Telecom Data Center Divestment Marks a Shift in Cloud Strategy

By: Becky Lawlor - Leave a comment


In a continuing trend in the telecommunications industry, Verizon and CenturyLink recently joined other companies in selling their telecom data center assets, Telecompetitor reports. CenturyLink sold off its portfolio of 57 data centers to investment funds advised by BC Partners in a consortium that includes Medina Capital Advisors and Longview Asset Management, while Verizon sold off 29 data centers to Equinix. Cincinnati Bell, Windstream and AT&T are among the other telecom service providers that are also shedding data center assets.

While this transition may seem to mark a move away from offering cloud services, Dean Douglas, president of sales and marketing for CenturyLink, told Fierce Telecom that “it’s important to understand that we’re still in the cloud business.”

In fact, almost all sales have included a provision for the telecom’s continued involvement with the data centers they sold. CenturyLink will maintain a 10 percent equity stake in the consortium, and Verizon will exclusively resell colocation and interconnection services through Equinix.

So, what’s fueling the divestment, and what does it mean for businesses?

Cutting Costs

Although once viewed as an avenue to increase revenue, data centers are expensive to operate and require significant capital investment. With telecom executives under increasing pressure to cut costs, the energy, hardware, software and infrastructure expenses required to maintain data centers may prove to be too great.

In fact, CenturyLink noted over a year ago in Data Center Knowledge that it was no longer willing to invest the necessary capital to continue expanding its data center ownership. CEO Glenn Post said the company was choosing to focus on “investments that can drive higher returns.”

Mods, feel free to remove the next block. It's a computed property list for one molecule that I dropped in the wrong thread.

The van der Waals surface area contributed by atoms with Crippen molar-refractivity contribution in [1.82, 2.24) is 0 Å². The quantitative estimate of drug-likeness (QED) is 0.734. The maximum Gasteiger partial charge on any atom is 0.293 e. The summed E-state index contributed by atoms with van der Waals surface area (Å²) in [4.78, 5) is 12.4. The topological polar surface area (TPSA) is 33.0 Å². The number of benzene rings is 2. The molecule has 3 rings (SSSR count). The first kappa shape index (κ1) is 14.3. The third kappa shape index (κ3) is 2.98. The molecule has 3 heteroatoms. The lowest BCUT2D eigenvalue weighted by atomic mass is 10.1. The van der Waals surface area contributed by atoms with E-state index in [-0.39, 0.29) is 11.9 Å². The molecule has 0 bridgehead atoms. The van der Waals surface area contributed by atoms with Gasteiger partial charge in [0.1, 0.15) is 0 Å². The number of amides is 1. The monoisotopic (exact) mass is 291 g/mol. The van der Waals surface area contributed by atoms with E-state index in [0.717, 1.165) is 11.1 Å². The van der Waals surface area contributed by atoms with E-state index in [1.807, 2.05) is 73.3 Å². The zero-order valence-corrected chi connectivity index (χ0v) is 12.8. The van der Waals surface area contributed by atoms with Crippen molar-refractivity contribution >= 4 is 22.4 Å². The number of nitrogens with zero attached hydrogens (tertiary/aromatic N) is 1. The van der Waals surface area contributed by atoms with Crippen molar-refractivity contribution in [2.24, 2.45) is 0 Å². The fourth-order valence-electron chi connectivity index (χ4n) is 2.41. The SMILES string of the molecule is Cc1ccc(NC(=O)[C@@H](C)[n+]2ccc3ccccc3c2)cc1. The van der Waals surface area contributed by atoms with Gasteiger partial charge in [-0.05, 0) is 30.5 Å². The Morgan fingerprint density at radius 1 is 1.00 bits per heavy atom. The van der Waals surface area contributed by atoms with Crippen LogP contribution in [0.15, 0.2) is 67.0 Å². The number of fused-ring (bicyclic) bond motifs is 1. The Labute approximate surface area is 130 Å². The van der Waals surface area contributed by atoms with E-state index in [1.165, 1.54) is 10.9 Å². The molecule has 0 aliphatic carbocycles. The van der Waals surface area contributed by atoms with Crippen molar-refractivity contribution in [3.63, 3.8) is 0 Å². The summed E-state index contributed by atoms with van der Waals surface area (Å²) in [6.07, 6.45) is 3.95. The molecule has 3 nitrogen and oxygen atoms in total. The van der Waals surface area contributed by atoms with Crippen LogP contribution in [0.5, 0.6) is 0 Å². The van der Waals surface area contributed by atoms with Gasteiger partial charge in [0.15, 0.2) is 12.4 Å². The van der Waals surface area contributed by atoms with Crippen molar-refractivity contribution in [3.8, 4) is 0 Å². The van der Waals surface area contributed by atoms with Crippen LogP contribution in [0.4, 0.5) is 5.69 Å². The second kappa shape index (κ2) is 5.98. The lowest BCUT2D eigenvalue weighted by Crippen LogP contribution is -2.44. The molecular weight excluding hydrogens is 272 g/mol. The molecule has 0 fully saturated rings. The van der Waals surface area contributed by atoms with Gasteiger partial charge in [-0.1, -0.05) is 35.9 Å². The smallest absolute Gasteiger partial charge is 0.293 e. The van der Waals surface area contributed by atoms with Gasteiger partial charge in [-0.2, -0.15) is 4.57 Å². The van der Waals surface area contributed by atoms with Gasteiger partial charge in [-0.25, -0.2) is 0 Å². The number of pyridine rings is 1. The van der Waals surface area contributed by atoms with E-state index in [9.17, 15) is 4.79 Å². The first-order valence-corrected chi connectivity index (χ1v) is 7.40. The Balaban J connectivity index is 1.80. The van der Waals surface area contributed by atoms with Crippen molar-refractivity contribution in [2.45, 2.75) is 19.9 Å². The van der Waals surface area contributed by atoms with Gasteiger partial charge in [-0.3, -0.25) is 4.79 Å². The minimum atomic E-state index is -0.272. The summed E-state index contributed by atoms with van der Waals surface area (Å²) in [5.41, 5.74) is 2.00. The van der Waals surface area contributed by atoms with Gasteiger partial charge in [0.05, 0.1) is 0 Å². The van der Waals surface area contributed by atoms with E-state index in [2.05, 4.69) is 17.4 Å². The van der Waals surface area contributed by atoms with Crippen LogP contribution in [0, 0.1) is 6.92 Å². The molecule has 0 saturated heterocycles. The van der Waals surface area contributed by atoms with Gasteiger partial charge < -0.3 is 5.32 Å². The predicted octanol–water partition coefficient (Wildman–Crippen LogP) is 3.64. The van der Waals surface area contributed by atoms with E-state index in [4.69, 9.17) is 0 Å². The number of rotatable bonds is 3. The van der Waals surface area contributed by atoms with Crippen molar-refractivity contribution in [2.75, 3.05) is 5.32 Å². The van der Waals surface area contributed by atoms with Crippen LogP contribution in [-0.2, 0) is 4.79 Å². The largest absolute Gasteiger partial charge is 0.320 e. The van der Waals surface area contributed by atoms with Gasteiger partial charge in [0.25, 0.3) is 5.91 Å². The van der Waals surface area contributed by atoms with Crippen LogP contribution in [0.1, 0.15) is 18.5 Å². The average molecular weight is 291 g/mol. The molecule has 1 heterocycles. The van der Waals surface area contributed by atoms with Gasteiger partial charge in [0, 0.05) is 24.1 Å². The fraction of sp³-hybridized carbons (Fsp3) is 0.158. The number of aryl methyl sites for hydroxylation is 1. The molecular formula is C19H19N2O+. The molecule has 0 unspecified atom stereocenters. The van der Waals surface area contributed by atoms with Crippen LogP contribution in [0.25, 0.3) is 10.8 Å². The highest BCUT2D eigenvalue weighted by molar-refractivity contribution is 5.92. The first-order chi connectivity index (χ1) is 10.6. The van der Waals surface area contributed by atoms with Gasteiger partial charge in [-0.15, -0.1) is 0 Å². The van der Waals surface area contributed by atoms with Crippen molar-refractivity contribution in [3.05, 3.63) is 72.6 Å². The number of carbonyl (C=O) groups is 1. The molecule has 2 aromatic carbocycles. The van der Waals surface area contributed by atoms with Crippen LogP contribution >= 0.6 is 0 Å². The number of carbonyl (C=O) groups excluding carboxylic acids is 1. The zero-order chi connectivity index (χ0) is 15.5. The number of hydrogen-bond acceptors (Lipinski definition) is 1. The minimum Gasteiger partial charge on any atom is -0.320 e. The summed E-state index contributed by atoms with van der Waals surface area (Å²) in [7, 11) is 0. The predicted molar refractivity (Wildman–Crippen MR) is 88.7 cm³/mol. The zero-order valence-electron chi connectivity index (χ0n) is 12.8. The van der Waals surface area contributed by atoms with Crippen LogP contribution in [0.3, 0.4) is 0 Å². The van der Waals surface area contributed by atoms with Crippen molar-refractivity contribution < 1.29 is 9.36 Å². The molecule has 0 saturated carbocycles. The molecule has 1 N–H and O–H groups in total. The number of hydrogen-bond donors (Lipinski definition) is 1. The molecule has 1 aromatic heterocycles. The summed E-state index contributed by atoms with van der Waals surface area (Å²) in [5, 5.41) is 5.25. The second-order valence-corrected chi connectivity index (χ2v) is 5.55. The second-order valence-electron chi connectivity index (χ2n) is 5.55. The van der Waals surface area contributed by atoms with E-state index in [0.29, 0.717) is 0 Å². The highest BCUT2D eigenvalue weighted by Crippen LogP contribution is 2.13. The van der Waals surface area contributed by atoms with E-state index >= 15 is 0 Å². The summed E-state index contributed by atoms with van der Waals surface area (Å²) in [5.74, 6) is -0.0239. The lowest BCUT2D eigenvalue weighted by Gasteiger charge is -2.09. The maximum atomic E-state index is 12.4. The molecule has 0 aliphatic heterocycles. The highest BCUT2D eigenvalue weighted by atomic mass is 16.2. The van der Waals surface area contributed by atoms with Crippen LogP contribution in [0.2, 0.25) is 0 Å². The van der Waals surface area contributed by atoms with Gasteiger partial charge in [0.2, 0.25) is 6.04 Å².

Shifting Investments

The selling of telecom data centers isn’t just about profit margins. Reducing complexity and freeing up cash allows telecoms to adjust their business strategy and to find more profitable revenue streams. For instance, according to Fierce Telecom, CenturyLink plans to use the $1.86 billion from its data center sale to fund its acquisition of Level 3 Communications.

“It’s part of our focus on trying to get further into the IT world,” Douglas told the source.

Most large telecom operators, including Orange, AT&T, Telefonica and Verizon have all made investments to upgrade their networks so they can handle sophisticated applications such as machine-to-machine communications, telematic systems and networking for IoT, according to PwC.

In the end, businesses will see little if any disruption from telecom data centers’ ownership changing hands, still have access to cloud services and benefit from telecoms investing in and expanding their services.

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About The Author

Becky Lawlor

Freelance Writer

Becky Lawlor is a freelance technology writer. She develops and writes content on topics such as mobility, cloud services, unified communications, managed services and more.